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Vaccine. 2009 Sep 18;27(41):5612-9. doi: 10.1016/j.vaccine.2009.07.027. Epub 2009 Jul 30.

Longer term efficacy of a prophylactic monovalent human papillomavirus type 16 vaccine.

Author information

1
Department of Epidemiology, University of Washington, Seattle, WA 98125, USA. rowhani@u.washington.edu

Abstract

We conducted an extended follow-up study (March 2006-May 2008) to assess the longer term efficacy of a prophylactic monovalent human papillomavirus (HPV) type 16 L1 virus-like particle vaccine in women (n=290) who had enrolled in a randomized controlled trial of this vaccine (October 1998-November 1999) in Seattle and remained HPV-16 DNA negative during the course of that trial. During the extended follow-up period, in the per-protocol susceptible population, none of the vaccine recipients was found to be infected with HPV-16 or developed HPV-16-related cervical lesions; among placebo recipients, 6 women were found to be infected with HPV-16 (vaccine efficacy [VE]=100%; 95% confidence interval [CI]: 29-100%) and 3 women developed HPV-16-related cervical lesions (VE=100%; 95% CI: <0-100%). Approximately 86% of vaccine recipients remained HPV-16 competitive Luminex immunoassay seropositive at an average of 8.5 years of follow-up. During the combined original trial and extended follow-up period, in the intention-to-treat population, 20 and 22 women developed any cervical lesion regardless of HPV type among the vaccine and placebo recipients, respectively (VE=15%; 95% CI: <0-56%). The results suggest that this monovalent HPV-16 vaccine remains efficacious through 8.5 years after its administration.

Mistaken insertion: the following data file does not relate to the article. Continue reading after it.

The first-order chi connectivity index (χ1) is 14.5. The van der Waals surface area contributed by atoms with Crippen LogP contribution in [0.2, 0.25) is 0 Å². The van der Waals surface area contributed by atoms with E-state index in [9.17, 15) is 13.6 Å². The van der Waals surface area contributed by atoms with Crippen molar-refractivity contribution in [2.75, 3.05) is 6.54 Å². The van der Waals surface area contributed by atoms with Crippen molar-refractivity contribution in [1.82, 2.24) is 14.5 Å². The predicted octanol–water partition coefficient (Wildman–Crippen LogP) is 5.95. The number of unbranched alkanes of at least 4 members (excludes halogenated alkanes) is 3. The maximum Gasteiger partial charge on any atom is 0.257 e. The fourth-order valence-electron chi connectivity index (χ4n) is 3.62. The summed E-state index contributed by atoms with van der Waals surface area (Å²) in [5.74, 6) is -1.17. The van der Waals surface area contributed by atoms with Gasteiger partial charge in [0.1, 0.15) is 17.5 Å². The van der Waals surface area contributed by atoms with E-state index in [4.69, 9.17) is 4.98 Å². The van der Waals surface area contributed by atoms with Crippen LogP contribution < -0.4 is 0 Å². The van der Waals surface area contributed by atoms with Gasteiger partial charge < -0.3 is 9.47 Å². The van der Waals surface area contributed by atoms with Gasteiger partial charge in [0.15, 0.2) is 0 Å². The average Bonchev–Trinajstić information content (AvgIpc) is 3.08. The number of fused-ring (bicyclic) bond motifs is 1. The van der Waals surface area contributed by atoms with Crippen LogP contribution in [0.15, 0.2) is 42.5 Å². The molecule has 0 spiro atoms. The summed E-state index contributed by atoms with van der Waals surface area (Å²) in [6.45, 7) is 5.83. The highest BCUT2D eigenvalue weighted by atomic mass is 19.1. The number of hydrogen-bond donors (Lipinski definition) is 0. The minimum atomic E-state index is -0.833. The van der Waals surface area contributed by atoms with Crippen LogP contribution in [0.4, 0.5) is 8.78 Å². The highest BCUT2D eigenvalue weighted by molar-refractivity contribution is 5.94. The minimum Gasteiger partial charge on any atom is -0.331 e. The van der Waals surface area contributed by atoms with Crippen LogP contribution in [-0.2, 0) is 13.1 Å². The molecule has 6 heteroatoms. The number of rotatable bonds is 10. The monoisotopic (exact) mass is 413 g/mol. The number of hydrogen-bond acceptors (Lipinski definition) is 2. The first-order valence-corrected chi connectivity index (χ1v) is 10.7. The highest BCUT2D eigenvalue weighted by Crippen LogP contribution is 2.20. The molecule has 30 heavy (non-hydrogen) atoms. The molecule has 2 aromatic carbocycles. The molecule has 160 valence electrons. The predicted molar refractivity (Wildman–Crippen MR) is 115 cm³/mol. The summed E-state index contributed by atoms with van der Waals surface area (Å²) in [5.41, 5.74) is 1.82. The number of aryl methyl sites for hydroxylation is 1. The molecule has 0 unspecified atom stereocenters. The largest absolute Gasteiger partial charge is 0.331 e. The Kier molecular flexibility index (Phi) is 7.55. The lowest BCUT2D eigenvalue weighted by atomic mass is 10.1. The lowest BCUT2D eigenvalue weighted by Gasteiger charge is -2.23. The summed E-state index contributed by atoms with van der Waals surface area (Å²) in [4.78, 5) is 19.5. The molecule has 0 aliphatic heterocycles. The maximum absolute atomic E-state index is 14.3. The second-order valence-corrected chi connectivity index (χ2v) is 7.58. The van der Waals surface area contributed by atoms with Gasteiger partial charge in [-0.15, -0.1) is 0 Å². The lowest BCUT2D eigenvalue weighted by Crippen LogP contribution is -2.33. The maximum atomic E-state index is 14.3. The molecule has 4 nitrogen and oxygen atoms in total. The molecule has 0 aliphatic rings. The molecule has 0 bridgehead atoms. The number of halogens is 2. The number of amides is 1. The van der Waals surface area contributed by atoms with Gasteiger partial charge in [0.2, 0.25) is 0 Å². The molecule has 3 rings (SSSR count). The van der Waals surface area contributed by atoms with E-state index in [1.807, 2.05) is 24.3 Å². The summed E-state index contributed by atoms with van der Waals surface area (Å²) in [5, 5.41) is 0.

PMID:
19647066
PMCID:
PMC2749988
DOI:
10.1016/j.vaccine.2009.07.027
[Indexed for MEDLINE]
Free PMC Article

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